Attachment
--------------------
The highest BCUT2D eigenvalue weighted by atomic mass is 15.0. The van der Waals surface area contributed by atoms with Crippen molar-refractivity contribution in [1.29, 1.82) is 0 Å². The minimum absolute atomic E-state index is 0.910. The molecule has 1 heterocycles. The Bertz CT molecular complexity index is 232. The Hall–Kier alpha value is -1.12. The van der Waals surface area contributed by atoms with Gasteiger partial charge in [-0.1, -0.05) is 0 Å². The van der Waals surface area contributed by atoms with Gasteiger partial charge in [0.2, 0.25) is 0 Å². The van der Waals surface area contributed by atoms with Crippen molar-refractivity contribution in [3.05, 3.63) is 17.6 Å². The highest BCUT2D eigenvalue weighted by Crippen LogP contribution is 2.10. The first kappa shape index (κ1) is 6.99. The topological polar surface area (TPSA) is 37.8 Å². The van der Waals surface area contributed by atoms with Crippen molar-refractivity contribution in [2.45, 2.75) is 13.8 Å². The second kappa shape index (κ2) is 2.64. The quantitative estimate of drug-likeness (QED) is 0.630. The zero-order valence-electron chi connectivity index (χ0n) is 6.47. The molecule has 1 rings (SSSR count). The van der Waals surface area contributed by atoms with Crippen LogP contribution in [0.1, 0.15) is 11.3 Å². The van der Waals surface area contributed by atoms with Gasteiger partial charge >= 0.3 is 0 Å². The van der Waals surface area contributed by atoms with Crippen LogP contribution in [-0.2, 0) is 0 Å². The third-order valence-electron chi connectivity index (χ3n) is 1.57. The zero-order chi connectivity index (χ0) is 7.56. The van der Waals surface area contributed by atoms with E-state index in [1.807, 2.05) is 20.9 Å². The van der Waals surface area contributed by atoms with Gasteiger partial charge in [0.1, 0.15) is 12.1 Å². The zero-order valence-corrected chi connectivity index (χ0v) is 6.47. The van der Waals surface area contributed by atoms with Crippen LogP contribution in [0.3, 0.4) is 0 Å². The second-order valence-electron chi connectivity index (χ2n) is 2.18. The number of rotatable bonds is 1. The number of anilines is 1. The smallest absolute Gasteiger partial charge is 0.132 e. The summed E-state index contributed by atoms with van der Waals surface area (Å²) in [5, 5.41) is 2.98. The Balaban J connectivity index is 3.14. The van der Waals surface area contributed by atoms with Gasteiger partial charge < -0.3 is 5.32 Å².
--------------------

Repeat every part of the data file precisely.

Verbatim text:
The highest BCUT2D eigenvalue weighted by atomic mass is 15.0. The van der Waals surface area contributed by atoms with Crippen molar-refractivity contribution in [1.29, 1.82) is 0 Å². The minimum absolute atomic E-state index is 0.910. The molecule has 1 heterocycles. The Bertz CT molecular complexity index is 232. The Hall–Kier alpha value is -1.12. The van der Waals surface area contributed by atoms with Gasteiger partial charge in [-0.1, -0.05) is 0 Å². The van der Waals surface area contributed by atoms with Gasteiger partial charge in [0.2, 0.25) is 0 Å². The van der Waals surface area contributed by atoms with Crippen molar-refractivity contribution in [3.05, 3.63) is 17.6 Å². The highest BCUT2D eigenvalue weighted by Crippen LogP contribution is 2.10. The first kappa shape index (κ1) is 6.99. The topological polar surface area (TPSA) is 37.8 Å². The van der Waals surface area contributed by atoms with Crippen molar-refractivity contribution in [2.45, 2.75) is 13.8 Å². The second kappa shape index (κ2) is 2.64. The quantitative estimate of drug-likeness (QED) is 0.630. The zero-order valence-electron chi connectivity index (χ0n) is 6.47. The molecule has 1 rings (SSSR count). The van der Waals surface area contributed by atoms with Crippen LogP contribution in [0.1, 0.15) is 11.3 Å². The van der Waals surface area contributed by atoms with Gasteiger partial charge >= 0.3 is 0 Å². The van der Waals surface area contributed by atoms with Crippen LogP contribution in [-0.2, 0) is 0 Å². The third-order valence-electron chi connectivity index (χ3n) is 1.57. The zero-order chi connectivity index (χ0) is 7.56. The van der Waals surface area contributed by atoms with E-state index in [1.807, 2.05) is 20.9 Å². The van der Waals surface area contributed by atoms with Gasteiger partial charge in [0.1, 0.15) is 12.1 Å². The zero-order valence-corrected chi connectivity index (χ0v) is 6.47. The van der Waals surface area contributed by atoms with Crippen LogP contribution in [0.3, 0.4) is 0 Å². The second-order valence-electron chi connectivity index (χ2n) is 2.18. The number of rotatable bonds is 1. The number of anilines is 1. The smallest absolute Gasteiger partial charge is 0.132 e. The summed E-state index contributed by atoms with van der Waals surface area (Å²) in [5, 5.41) is 2.98. The Balaban J connectivity index is 3.14. The van der Waals surface area contributed by atoms with Gasteiger partial charge < -0.3 is 5.32 Å².